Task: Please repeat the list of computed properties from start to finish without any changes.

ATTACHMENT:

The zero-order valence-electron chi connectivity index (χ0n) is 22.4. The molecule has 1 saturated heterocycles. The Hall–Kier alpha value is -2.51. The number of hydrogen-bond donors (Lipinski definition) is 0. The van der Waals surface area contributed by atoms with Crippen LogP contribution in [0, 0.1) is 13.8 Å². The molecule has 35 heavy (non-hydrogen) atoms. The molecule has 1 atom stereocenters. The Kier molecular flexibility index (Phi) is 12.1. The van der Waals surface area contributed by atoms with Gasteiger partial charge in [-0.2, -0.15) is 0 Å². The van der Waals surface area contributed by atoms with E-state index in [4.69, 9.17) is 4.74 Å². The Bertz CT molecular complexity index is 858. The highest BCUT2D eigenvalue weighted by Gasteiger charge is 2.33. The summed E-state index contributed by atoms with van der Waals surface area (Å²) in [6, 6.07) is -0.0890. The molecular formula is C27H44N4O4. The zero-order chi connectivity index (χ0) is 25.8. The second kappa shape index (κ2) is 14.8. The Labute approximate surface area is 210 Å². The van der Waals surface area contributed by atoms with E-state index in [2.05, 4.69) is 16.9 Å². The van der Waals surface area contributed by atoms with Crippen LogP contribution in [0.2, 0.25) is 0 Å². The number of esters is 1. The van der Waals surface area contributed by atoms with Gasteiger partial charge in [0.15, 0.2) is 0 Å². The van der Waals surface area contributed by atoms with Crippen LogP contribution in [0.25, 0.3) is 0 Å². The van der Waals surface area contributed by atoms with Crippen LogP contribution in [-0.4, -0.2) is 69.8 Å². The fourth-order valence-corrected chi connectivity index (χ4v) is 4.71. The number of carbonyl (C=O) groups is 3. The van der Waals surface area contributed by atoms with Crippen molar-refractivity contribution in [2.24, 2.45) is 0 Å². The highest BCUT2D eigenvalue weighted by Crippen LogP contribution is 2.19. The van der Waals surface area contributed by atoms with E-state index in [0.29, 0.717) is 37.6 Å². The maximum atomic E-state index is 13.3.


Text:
The zero-order valence-electron chi connectivity index (χ0n) is 22.4. The molecule has 1 saturated heterocycles. The Hall–Kier alpha value is -2.51. The number of hydrogen-bond donors (Lipinski definition) is 0. The van der Waals surface area contributed by atoms with Crippen LogP contribution in [0, 0.1) is 13.8 Å². The molecule has 35 heavy (non-hydrogen) atoms. The molecule has 1 atom stereocenters. The Kier molecular flexibility index (Phi) is 12.1. The van der Waals surface area contributed by atoms with Gasteiger partial charge in [-0.2, -0.15) is 0 Å². The van der Waals surface area contributed by atoms with E-state index in [4.69, 9.17) is 4.74 Å². The Bertz CT molecular complexity index is 858. The highest BCUT2D eigenvalue weighted by Gasteiger charge is 2.33. The summed E-state index contributed by atoms with van der Waals surface area (Å²) in [6, 6.07) is -0.0890. The molecular formula is C27H44N4O4. The zero-order chi connectivity index (χ0) is 25.8. The second kappa shape index (κ2) is 14.8. The Labute approximate surface area is 210 Å². The van der Waals surface area contributed by atoms with E-state index in [2.05, 4.69) is 16.9 Å². The van der Waals surface area contributed by atoms with Crippen LogP contribution in [0.2, 0.25) is 0 Å². The number of esters is 1. The van der Waals surface area contributed by atoms with Gasteiger partial charge in [0.15, 0.2) is 0 Å². The van der Waals surface area contributed by atoms with Crippen LogP contribution in [0.25, 0.3) is 0 Å². The van der Waals surface area contributed by atoms with Crippen LogP contribution in [-0.4, -0.2) is 69.8 Å². The fourth-order valence-corrected chi connectivity index (χ4v) is 4.71. The number of carbonyl (C=O) groups is 3. The van der Waals surface area contributed by atoms with Crippen molar-refractivity contribution in [2.24, 2.45) is 0 Å². The highest BCUT2D eigenvalue weighted by Crippen LogP contribution is 2.19. The van der Waals surface area contributed by atoms with E-state index in [0.29, 0.717) is 37.6 Å². The maximum atomic E-state index is 13.3.